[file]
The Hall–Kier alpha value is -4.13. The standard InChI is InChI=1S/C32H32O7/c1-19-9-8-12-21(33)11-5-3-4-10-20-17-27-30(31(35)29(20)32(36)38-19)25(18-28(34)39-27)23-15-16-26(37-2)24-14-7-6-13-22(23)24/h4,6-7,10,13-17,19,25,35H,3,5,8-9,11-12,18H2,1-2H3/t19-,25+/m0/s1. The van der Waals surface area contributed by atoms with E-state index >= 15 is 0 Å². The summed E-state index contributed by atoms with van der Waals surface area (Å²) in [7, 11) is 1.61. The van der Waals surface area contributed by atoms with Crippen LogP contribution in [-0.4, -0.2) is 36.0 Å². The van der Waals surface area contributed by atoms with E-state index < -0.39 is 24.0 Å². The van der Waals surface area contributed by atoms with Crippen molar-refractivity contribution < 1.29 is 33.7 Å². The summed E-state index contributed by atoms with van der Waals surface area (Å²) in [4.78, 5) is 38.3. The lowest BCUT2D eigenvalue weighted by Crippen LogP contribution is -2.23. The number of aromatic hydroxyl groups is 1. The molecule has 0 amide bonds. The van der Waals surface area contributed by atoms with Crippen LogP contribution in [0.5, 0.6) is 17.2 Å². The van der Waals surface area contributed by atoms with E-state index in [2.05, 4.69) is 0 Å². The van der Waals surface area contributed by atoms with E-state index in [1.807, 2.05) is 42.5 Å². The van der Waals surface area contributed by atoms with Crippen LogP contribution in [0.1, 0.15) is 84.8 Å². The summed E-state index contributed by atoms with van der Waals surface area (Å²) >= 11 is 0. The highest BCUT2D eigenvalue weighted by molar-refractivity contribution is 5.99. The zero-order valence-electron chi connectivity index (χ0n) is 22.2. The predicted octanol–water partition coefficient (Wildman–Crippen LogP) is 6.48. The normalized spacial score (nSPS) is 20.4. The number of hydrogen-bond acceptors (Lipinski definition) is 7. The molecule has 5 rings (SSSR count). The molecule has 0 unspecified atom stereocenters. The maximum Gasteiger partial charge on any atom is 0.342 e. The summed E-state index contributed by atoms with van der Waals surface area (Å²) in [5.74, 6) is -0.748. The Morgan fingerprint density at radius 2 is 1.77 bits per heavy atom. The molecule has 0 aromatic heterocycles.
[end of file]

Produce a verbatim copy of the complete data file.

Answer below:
The Hall–Kier alpha value is -4.13. The standard InChI is InChI=1S/C32H32O7/c1-19-9-8-12-21(33)11-5-3-4-10-20-17-27-30(31(35)29(20)32(36)38-19)25(18-28(34)39-27)23-15-16-26(37-2)24-14-7-6-13-22(23)24/h4,6-7,10,13-17,19,25,35H,3,5,8-9,11-12,18H2,1-2H3/t19-,25+/m0/s1. The van der Waals surface area contributed by atoms with E-state index >= 15 is 0 Å². The summed E-state index contributed by atoms with van der Waals surface area (Å²) in [7, 11) is 1.61. The van der Waals surface area contributed by atoms with Crippen LogP contribution in [-0.4, -0.2) is 36.0 Å². The van der Waals surface area contributed by atoms with E-state index < -0.39 is 24.0 Å². The van der Waals surface area contributed by atoms with Crippen molar-refractivity contribution < 1.29 is 33.7 Å². The summed E-state index contributed by atoms with van der Waals surface area (Å²) in [4.78, 5) is 38.3. The lowest BCUT2D eigenvalue weighted by Crippen LogP contribution is -2.23. The number of aromatic hydroxyl groups is 1. The molecule has 0 amide bonds. The van der Waals surface area contributed by atoms with Crippen LogP contribution in [0.5, 0.6) is 17.2 Å². The van der Waals surface area contributed by atoms with E-state index in [2.05, 4.69) is 0 Å². The van der Waals surface area contributed by atoms with E-state index in [1.807, 2.05) is 42.5 Å². The van der Waals surface area contributed by atoms with Crippen LogP contribution in [0.1, 0.15) is 84.8 Å². The summed E-state index contributed by atoms with van der Waals surface area (Å²) >= 11 is 0. The highest BCUT2D eigenvalue weighted by molar-refractivity contribution is 5.99. The zero-order valence-electron chi connectivity index (χ0n) is 22.2. The predicted octanol–water partition coefficient (Wildman–Crippen LogP) is 6.48. The normalized spacial score (nSPS) is 20.4. The number of hydrogen-bond acceptors (Lipinski definition) is 7. The molecule has 5 rings (SSSR count). The molecule has 0 unspecified atom stereocenters. The maximum Gasteiger partial charge on any atom is 0.342 e. The summed E-state index contributed by atoms with van der Waals surface area (Å²) in [5.74, 6) is -0.748. The Morgan fingerprint density at radius 2 is 1.77 bits per heavy atom. The molecule has 0 aromatic heterocycles.